NCPA - National Center for Policy Analysis


November 11, 2008

Canada has a health care system where everything revolves around the system.  When Medicare was introduced it was supposed to be a floor, meaning no one would suffer because they didn't have access to necessary healthcare.  What it has evolved into is a ceiling where no one is allowed better health care than what the government will give them, says Dr. Brian Day, an orthopedic surgeon and ex-president of the Canadian Medical Association.

Instead, patients need to be put at the center of this universe and everything else should revolve around them.  According to Day, under a system of patient-centered care:

  • The patient would, first of all, be looked at as the consumer of healthcare; when you go to any institution, you need to be looked upon as a valued asset, and that's what is missing from the way patients are treated now.
  • The patient would be seen quickly, diagnosed quickly and treated quickly.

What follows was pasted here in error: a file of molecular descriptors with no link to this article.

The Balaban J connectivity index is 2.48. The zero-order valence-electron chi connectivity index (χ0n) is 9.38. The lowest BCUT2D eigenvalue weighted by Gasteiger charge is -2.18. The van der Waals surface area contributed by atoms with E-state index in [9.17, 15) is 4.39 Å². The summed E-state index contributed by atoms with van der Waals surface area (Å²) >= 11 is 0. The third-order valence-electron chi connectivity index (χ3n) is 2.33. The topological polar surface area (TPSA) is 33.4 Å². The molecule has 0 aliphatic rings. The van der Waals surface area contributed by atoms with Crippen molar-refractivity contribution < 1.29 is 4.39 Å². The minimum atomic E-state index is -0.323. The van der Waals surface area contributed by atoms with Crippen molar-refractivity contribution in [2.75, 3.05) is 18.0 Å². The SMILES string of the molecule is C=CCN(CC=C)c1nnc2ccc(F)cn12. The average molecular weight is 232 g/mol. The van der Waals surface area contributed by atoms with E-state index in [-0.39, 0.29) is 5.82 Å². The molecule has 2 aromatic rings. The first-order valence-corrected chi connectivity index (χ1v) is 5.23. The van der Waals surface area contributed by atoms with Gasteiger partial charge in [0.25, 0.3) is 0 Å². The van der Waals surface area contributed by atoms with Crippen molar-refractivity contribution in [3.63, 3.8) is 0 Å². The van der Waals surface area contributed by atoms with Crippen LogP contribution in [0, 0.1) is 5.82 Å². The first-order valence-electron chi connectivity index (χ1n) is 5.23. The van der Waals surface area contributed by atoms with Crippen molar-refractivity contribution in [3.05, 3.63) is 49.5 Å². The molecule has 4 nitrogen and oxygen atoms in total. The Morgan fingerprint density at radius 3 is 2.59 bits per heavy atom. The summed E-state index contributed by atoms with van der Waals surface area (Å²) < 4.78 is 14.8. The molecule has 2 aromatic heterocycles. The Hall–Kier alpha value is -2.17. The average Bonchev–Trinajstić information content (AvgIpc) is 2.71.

• Hospitals would switch from block-funding to money-follows-the-patient funding; thus, creating competition between private and public companies and competition between the different public hospitals.

Moreover, a patient-centered care system might help keep the 1,500 young Canadians who are forced to leave the country to go to medical school in the country.   There are only between 7 and 8 medical school entry spots for every 100,000 Canadians.

Further, when we call for a patient-centered system, we are really calling for a system that exposes itself to more market influences.  It empowers the patient, empowers the public and will move Canada forward, says Day.

Source: "Putting Patients First," excerpts Dr. Brian Day's speech given at the Fraser Institute's "Behind the Spin" speaker series (Vancouver, BC, September 2008), Fraser Forum, October 2008.


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